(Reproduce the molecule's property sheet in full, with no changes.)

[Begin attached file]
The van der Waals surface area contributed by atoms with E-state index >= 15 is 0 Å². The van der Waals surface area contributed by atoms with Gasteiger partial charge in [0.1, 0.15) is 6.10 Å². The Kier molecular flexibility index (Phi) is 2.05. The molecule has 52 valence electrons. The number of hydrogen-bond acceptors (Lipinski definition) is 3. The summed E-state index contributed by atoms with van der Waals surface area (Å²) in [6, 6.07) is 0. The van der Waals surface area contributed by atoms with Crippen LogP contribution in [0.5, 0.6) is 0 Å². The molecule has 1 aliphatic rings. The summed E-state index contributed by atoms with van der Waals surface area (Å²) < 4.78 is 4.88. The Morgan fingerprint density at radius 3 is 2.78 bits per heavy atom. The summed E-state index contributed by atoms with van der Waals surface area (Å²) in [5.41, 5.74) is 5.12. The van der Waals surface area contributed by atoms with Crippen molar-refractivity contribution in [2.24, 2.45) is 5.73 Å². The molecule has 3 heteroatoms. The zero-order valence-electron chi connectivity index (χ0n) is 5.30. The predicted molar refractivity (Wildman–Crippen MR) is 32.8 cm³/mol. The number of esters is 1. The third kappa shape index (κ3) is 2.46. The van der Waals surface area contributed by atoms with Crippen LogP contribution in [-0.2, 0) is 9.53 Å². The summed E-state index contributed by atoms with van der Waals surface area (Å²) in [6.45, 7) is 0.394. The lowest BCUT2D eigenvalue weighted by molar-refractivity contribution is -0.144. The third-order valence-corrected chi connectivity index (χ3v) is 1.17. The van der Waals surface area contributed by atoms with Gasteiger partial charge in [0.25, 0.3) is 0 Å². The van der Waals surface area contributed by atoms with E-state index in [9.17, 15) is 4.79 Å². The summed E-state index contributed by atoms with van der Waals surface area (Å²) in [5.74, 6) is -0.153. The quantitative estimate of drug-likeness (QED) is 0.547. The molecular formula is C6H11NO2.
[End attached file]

The van der Waals surface area contributed by atoms with E-state index >= 15 is 0 Å². The van der Waals surface area contributed by atoms with Gasteiger partial charge in [0.1, 0.15) is 6.10 Å². The Kier molecular flexibility index (Phi) is 2.05. The molecule has 52 valence electrons. The number of hydrogen-bond acceptors (Lipinski definition) is 3. The summed E-state index contributed by atoms with van der Waals surface area (Å²) in [6, 6.07) is 0. The van der Waals surface area contributed by atoms with Crippen LogP contribution in [0.5, 0.6) is 0 Å². The molecule has 1 aliphatic rings. The summed E-state index contributed by atoms with van der Waals surface area (Å²) < 4.78 is 4.88. The Morgan fingerprint density at radius 3 is 2.78 bits per heavy atom. The summed E-state index contributed by atoms with van der Waals surface area (Å²) in [5.41, 5.74) is 5.12. The van der Waals surface area contributed by atoms with Crippen molar-refractivity contribution in [2.24, 2.45) is 5.73 Å². The molecule has 3 heteroatoms. The zero-order valence-electron chi connectivity index (χ0n) is 5.30. The predicted molar refractivity (Wildman–Crippen MR) is 32.8 cm³/mol. The number of esters is 1. The third kappa shape index (κ3) is 2.46. The van der Waals surface area contributed by atoms with Crippen LogP contribution in [-0.2, 0) is 9.53 Å². The summed E-state index contributed by atoms with van der Waals surface area (Å²) in [6.45, 7) is 0.394. The lowest BCUT2D eigenvalue weighted by molar-refractivity contribution is -0.144. The third-order valence-corrected chi connectivity index (χ3v) is 1.17. The van der Waals surface area contributed by atoms with Gasteiger partial charge in [0.25, 0.3) is 0 Å². The van der Waals surface area contributed by atoms with E-state index in [9.17, 15) is 4.79 Å². The summed E-state index contributed by atoms with van der Waals surface area (Å²) in [5.74, 6) is -0.153. The quantitative estimate of drug-likeness (QED) is 0.547. The molecular formula is C6H11NO2.